To give your essay a clear structure, it is important to organize it into paragraphs. Each paragraph should be centered around one main point or idea.
Start planning if you can. Although the situation described above sometimes occurs, it`s also very common for professors to give their students a fairly detailed idea of what an essay question will involve in advance of the test day.
However, it`s important to keep in mind that your professor understands the circumstances under which the essay was written. They`re fully aware of the time pressure you were dealing with, and they will judge your work far differently than they would judge a typical essay with a deadline set weeks after the assignment date.
The most critical part of the essay-writing process actually happens before you write your first word. When you flip to the essay question, make sure you read it as carefully as you can, noting the difference between words such as `contrast` and `analyze` and highlighting any details which the professor specifically instructs you to include. It`s not uncommon for excellent essays to receive low marks because the student answered a question other than the one that was asked.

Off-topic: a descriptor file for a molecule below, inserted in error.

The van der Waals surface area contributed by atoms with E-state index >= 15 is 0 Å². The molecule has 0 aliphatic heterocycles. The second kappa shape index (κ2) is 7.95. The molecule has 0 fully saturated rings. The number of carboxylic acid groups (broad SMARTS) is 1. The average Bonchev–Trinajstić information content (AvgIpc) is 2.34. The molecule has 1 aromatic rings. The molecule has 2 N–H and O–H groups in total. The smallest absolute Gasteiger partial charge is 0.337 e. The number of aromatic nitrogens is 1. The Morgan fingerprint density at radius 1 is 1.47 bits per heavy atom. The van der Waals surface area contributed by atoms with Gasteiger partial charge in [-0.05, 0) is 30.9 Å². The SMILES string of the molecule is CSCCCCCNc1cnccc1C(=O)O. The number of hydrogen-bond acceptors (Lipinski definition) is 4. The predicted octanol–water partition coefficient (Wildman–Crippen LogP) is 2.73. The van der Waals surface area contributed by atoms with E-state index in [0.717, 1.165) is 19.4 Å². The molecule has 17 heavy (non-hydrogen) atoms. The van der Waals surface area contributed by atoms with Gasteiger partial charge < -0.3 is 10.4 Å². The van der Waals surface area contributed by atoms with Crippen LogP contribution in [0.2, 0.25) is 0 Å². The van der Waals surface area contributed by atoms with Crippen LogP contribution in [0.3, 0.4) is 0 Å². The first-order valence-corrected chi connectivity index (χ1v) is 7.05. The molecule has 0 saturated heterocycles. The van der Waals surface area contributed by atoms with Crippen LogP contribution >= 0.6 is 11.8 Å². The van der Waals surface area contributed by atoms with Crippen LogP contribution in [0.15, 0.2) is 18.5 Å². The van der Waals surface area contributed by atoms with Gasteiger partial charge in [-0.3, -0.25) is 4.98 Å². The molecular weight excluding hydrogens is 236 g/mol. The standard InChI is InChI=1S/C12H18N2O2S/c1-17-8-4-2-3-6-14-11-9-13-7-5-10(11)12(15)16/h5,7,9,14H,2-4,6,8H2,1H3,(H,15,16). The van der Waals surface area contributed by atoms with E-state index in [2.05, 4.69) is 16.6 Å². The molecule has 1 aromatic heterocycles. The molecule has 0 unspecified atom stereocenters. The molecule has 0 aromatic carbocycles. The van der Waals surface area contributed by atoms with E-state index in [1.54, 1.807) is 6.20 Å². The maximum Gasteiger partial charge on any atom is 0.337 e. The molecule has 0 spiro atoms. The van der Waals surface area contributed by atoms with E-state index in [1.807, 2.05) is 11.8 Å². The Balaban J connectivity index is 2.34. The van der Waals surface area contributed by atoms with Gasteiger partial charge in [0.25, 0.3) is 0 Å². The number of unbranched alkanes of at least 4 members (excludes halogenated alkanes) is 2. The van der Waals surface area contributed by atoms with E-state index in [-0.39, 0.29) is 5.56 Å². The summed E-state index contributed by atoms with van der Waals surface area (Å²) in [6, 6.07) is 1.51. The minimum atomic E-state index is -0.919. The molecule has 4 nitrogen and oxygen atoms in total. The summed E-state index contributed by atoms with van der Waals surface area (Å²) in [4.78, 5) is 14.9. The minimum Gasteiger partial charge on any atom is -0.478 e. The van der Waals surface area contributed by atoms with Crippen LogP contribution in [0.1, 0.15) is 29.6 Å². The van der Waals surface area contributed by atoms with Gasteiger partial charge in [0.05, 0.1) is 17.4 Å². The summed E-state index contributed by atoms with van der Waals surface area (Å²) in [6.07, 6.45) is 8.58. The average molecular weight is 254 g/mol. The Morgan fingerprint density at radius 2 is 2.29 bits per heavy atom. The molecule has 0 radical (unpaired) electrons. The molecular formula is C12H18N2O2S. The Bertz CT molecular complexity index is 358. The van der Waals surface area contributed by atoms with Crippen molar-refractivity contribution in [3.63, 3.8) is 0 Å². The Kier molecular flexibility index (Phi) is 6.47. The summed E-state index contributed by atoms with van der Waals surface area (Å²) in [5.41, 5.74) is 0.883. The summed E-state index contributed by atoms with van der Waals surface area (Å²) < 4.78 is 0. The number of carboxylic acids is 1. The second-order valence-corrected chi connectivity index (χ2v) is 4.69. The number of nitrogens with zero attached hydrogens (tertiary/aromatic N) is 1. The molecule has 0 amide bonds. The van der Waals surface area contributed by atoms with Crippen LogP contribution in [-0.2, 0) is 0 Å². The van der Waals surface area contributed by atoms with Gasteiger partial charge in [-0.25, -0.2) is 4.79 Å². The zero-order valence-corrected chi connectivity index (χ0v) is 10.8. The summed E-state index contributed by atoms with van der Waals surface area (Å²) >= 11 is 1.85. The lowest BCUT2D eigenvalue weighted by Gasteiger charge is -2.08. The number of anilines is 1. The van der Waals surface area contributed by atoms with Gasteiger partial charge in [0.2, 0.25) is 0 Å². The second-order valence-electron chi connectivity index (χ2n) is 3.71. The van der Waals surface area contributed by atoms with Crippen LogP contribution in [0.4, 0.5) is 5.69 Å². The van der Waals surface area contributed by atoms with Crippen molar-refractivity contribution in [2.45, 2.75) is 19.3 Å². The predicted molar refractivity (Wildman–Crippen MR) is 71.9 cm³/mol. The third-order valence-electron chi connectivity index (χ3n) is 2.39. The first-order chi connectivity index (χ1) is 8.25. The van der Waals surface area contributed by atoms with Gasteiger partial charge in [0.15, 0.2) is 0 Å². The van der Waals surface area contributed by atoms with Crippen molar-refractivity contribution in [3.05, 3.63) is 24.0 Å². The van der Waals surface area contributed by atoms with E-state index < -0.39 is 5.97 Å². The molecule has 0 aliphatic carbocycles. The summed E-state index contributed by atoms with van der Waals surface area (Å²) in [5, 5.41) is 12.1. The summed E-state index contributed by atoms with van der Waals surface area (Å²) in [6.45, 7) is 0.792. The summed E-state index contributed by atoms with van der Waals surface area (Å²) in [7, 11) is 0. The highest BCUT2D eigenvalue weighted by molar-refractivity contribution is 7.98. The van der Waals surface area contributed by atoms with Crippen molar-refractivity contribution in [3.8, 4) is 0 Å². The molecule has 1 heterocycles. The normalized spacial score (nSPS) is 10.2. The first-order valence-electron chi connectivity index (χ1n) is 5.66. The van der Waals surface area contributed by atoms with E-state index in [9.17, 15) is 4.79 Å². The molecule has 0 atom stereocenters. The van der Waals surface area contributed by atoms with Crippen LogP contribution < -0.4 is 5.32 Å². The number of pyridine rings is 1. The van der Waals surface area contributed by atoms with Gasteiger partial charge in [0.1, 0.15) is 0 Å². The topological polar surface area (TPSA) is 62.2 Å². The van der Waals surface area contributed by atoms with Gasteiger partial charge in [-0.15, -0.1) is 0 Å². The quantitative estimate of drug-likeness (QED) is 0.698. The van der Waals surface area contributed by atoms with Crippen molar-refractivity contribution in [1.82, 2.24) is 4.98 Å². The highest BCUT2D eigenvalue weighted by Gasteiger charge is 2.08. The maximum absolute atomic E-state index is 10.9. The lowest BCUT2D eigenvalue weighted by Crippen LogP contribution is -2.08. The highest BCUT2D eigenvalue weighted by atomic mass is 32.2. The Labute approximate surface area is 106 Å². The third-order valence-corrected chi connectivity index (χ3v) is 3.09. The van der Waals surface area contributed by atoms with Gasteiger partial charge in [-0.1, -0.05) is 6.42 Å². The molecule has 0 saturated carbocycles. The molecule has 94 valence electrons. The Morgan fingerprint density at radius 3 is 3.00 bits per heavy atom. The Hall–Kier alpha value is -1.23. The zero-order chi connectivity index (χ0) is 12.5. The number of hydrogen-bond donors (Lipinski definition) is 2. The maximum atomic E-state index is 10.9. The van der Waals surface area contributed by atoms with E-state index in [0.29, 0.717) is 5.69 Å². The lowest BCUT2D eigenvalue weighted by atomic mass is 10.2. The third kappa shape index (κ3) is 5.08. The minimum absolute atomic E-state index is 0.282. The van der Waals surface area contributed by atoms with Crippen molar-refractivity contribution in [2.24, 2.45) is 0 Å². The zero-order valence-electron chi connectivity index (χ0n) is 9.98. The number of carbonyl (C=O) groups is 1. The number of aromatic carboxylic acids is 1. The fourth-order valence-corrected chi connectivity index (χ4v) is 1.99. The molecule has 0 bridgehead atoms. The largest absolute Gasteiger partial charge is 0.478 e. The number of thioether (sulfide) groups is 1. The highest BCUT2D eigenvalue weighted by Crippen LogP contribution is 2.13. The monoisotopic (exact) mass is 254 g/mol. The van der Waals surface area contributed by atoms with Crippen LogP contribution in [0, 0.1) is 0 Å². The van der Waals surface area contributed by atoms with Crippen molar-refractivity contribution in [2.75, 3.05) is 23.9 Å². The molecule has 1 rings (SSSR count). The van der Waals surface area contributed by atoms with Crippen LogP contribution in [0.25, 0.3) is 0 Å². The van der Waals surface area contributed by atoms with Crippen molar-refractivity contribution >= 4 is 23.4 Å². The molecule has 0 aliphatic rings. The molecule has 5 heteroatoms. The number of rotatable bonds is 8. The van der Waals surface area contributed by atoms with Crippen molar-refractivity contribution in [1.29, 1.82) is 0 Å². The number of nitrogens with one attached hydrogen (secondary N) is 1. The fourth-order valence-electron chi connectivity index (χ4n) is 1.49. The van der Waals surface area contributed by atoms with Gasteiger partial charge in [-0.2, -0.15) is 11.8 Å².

Come up with a thesis: The thesis is the central point or argument that you want to make. A clear thesis is essential for a focused essay—you should keep referring back to it as you write.
Take note of the amount of time allotted for the exam and split it into reasonably-sized segments, leaving some time at the end for revision if possible. Without a schedule to follow, it`s easy to become too focused on a single paragraph and run out of time to finish the essay.